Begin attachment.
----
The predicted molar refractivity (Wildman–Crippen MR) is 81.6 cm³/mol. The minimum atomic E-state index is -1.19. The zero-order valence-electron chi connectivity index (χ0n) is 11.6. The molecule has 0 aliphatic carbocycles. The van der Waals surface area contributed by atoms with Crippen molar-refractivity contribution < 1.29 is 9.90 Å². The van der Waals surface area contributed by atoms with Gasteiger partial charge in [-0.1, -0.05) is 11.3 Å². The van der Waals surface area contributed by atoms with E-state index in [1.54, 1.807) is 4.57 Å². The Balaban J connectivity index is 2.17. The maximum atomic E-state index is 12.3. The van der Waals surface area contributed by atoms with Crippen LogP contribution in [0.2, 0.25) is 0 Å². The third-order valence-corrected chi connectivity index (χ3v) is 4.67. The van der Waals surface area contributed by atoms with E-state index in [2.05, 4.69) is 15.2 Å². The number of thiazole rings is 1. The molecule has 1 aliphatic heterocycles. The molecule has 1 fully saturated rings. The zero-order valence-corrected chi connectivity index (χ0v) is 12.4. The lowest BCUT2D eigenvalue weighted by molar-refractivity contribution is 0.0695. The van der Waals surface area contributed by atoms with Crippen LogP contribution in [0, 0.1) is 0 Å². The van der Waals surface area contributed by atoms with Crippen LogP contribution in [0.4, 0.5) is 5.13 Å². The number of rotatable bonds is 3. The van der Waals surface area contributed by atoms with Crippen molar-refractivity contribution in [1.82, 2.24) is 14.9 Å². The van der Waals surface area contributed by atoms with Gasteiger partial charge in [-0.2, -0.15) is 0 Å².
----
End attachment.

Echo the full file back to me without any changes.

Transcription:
The predicted molar refractivity (Wildman–Crippen MR) is 81.6 cm³/mol. The minimum atomic E-state index is -1.19. The zero-order valence-electron chi connectivity index (χ0n) is 11.6. The molecule has 0 aliphatic carbocycles. The van der Waals surface area contributed by atoms with Crippen molar-refractivity contribution < 1.29 is 9.90 Å². The van der Waals surface area contributed by atoms with Gasteiger partial charge in [-0.1, -0.05) is 11.3 Å². The van der Waals surface area contributed by atoms with E-state index in [1.54, 1.807) is 4.57 Å². The Balaban J connectivity index is 2.17. The maximum atomic E-state index is 12.3. The van der Waals surface area contributed by atoms with Crippen LogP contribution in [0.2, 0.25) is 0 Å². The third-order valence-corrected chi connectivity index (χ3v) is 4.67. The van der Waals surface area contributed by atoms with E-state index in [2.05, 4.69) is 15.2 Å². The number of thiazole rings is 1. The molecule has 1 aliphatic heterocycles. The molecule has 1 fully saturated rings. The zero-order valence-corrected chi connectivity index (χ0v) is 12.4. The lowest BCUT2D eigenvalue weighted by molar-refractivity contribution is 0.0695. The van der Waals surface area contributed by atoms with Crippen LogP contribution in [0, 0.1) is 0 Å². The van der Waals surface area contributed by atoms with Crippen LogP contribution in [0.4, 0.5) is 5.13 Å². The number of rotatable bonds is 3. The van der Waals surface area contributed by atoms with Crippen molar-refractivity contribution in [1.82, 2.24) is 14.9 Å². The van der Waals surface area contributed by atoms with Gasteiger partial charge in [-0.2, -0.15) is 0 Å².